(let loop ((k (- m 1)) (alive (cycle (range 0 n))) (dead '()))
    (cond ((= (car alive) (cadr alive))
            (reverse (cons (car alive) dead)))
          ((= k 1)
            (let ((dead (cons (cadr alive) dead)))
              (set-cdr! alive (cddr alive))
              (loop (- m 1) (cdr alive) dead)))

Josephus survived in 31st position, counting from one.

> (josephus 41 3)
(2 5 8 11 14 17 20 23 26 29 32 35 38 0 4 9 13 18 22 27 31 36
40 6 12 19 25 33 39 7 16 28 37 10 24 1 21 3 34 15 30)

This code can be executed at http://programmingpraxis.codepad.org/RMwrace2.

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15 Responses to “Flavius Josephus”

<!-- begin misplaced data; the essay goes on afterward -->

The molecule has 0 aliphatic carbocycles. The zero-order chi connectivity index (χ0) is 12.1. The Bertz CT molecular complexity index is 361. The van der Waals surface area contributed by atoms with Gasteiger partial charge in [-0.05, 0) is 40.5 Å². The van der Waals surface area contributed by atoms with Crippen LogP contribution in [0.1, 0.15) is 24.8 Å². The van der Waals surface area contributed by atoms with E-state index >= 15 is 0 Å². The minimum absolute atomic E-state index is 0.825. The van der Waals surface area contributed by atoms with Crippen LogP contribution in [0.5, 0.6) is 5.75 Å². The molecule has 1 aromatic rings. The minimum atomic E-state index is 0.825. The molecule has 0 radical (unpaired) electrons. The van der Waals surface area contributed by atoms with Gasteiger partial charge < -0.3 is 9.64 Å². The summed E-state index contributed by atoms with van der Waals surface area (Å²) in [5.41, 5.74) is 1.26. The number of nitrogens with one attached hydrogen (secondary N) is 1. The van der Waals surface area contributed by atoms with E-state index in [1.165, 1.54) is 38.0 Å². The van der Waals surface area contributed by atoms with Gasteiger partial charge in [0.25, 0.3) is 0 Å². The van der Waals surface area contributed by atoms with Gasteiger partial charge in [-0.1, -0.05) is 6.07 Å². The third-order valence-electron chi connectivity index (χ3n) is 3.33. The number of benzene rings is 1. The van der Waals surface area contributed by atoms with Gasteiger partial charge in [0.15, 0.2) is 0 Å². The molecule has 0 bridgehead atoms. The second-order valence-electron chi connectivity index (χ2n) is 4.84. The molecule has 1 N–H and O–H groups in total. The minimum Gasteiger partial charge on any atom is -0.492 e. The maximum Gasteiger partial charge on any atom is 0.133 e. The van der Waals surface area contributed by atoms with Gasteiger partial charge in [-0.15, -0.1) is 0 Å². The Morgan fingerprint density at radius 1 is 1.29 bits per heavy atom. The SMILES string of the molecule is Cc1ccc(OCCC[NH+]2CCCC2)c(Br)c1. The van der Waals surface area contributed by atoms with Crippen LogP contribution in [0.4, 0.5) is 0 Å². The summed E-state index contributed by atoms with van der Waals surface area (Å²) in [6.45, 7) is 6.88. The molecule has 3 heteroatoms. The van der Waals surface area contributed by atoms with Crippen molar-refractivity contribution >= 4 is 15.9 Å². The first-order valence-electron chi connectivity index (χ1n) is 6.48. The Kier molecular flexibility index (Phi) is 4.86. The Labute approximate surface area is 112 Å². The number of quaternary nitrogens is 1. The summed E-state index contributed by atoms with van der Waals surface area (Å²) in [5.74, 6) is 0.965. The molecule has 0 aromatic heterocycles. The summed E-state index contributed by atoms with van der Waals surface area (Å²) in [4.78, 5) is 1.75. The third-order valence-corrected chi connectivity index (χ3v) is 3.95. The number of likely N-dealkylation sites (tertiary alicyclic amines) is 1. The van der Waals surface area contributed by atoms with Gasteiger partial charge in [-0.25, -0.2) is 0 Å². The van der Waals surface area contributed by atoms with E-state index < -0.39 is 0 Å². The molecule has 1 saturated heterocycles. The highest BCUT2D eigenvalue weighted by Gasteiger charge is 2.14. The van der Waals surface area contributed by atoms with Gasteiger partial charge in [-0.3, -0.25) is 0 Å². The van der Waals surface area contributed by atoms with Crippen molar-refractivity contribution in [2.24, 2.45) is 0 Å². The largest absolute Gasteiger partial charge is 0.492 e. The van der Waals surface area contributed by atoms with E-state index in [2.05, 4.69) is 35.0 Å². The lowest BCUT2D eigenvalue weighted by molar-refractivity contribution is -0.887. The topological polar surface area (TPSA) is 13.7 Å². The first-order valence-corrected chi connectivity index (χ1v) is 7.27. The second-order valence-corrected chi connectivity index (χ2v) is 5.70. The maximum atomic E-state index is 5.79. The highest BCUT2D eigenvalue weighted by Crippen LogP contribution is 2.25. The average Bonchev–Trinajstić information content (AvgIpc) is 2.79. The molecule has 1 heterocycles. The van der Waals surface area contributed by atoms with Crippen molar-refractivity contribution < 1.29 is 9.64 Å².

1. Sasha B said

    Depending on your interpretation of “every third person”, this question could be done a few different ways.

    def josephus(n, m):
        """Returns a list of n people, numbered from 0 to n - 1,
        in the order in which they are executed (every mth person
        in turn). The sole surviver is the last person in the list.
        >>> josephus(40, 3) # Kill every 3rd person
        """
    
        people = range(n)
        current = m - 1
        executions = []
        while len(people) > 1:
            executions.append(people.pop(current))
            current += m - 1 # Advance m people
            current = current % len(people) # In case we go past the first person
        return executions + [people[0]]
    
  2. [...] For the correct Haskell solution check the first comment on the challenge page. [...]

  3. kawas said